Every March I try to focus a lot of attention on tax issues because they can have a profound impact on your finances. Moreover, our nation’s tax code is so convoluted that people often find themselves in tough spots after it’s too late to do anything differently.
Take Social Security. I’ve repeatedly explained how the system is in trouble, and why we should expect big changes coming in the near future. And I’ve also suggested that Washington will find more aggressive ways to claw back money that has already been promised to retirees.
But make no mistake — that is ALREADY taking place as more than 15 million Americans pay taxes on their Social Security payments.
One expert’s shocking prediction for retirees …
If you’re depending on Social Security to help you retire in comfort, you’re going to be sorely disappointed!
Lawmakers are quietly working on a whole series of changes that will reduce the benefits you’ve already been promised.
A lot of seniors are surprised when this happens to them, but under current law, you could owe federal taxes on as much as 85% of the Social Security benefits you receive!
It all depends on how much “provisional income” you earn during retirement.
|Uncle Sam taxes millions of Social Security payments.|
To figure this number out, you add up your adjusted gross income (not including S.S. payments), additional tax-exempt interest you’ll collect, plus half of your S.S. benefits.
If you file a joint return:
Your benefits are tax free if your provisional income is less than $32,000 …
No more than half your benefits can be taxed if your provisional income is between $32,000 and $44,000 …
And if your provisional income exceeds $44,000, it’s almost certain that 85% of your benefits will be taxed.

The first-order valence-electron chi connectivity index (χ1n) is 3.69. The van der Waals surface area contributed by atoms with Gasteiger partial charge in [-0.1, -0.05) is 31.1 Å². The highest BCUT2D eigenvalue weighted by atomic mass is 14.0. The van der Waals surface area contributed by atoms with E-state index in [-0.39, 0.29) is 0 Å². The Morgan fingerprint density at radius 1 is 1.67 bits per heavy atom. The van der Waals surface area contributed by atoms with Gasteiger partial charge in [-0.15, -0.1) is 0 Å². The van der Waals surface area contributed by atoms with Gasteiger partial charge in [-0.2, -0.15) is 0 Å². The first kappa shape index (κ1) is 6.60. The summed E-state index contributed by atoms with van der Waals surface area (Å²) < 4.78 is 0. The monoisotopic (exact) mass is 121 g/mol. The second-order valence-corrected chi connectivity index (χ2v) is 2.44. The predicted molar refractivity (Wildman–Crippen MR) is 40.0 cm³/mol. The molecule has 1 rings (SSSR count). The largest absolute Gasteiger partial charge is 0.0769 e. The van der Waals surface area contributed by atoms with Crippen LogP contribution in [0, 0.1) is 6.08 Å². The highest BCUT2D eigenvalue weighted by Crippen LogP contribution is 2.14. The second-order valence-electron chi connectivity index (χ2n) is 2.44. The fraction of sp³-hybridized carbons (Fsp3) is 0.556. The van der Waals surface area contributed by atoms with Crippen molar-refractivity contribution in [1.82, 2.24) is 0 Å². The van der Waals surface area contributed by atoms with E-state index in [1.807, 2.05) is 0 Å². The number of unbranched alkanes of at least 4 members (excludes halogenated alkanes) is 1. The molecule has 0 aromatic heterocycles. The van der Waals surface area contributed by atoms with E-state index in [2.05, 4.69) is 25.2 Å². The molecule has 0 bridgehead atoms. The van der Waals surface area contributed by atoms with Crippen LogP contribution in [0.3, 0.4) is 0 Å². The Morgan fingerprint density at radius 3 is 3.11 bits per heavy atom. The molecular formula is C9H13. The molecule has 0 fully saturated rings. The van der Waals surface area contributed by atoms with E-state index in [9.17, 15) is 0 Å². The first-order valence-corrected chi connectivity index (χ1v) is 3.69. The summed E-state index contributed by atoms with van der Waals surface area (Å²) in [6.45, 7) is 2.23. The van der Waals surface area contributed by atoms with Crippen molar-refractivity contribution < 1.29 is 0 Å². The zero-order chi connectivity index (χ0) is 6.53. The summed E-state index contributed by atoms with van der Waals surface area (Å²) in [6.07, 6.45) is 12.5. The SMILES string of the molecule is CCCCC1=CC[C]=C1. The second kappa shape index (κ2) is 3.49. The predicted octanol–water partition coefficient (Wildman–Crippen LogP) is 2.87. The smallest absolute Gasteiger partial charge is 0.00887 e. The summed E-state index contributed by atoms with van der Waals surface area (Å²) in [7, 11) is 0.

A couple of things to note:
First, if you file single or head of household, these thresholds go DOWN significantly — i.e. taxation begins at provisional income of $25,000.
Second, in that middle range the actual methodology and exact amounts get tricky but the end result is that you will likely owe a good amount of money back to Uncle Sam.
I’m going to tell you flat out that I don’t think this is right.
I believe it punishes people who have planned adequately for retirement, and only raises more questions about the overall fairness of our current Social Security system.
But based on the rapidly deteriorating condition of our nation’s retirement system, I think this is just the beginning of a larger trend.
Translation: Things are going to get a lot worse for wealthier retirees!
So Is There Anything You Can Do To
Avoid Having Social Security Payments Taxed?
You may be able to shift around certain retirement distributions and use certain types of investment accounts to control how much provisional income you receive in any given year.
I would recommend working with a tax advisor or financial planner to figure out what’s right for your particular situation, but here are a couple starting points:
#1. Consider a Roth IRA over a traditional IRA since the former’s distributions are not taxable income.
#2. Take distributions from your retirement accounts in such a way that they only push you into taxable range every other year.
#3. Be careful how and when you sell stocks, real estate, or other major assets.
Also, be sure to watch my most recent video alert — The Death of Social Security.
It gives you more background on why Social Security has become so problematic, and other ideas you can use to protect yourself from other impending changes to the system.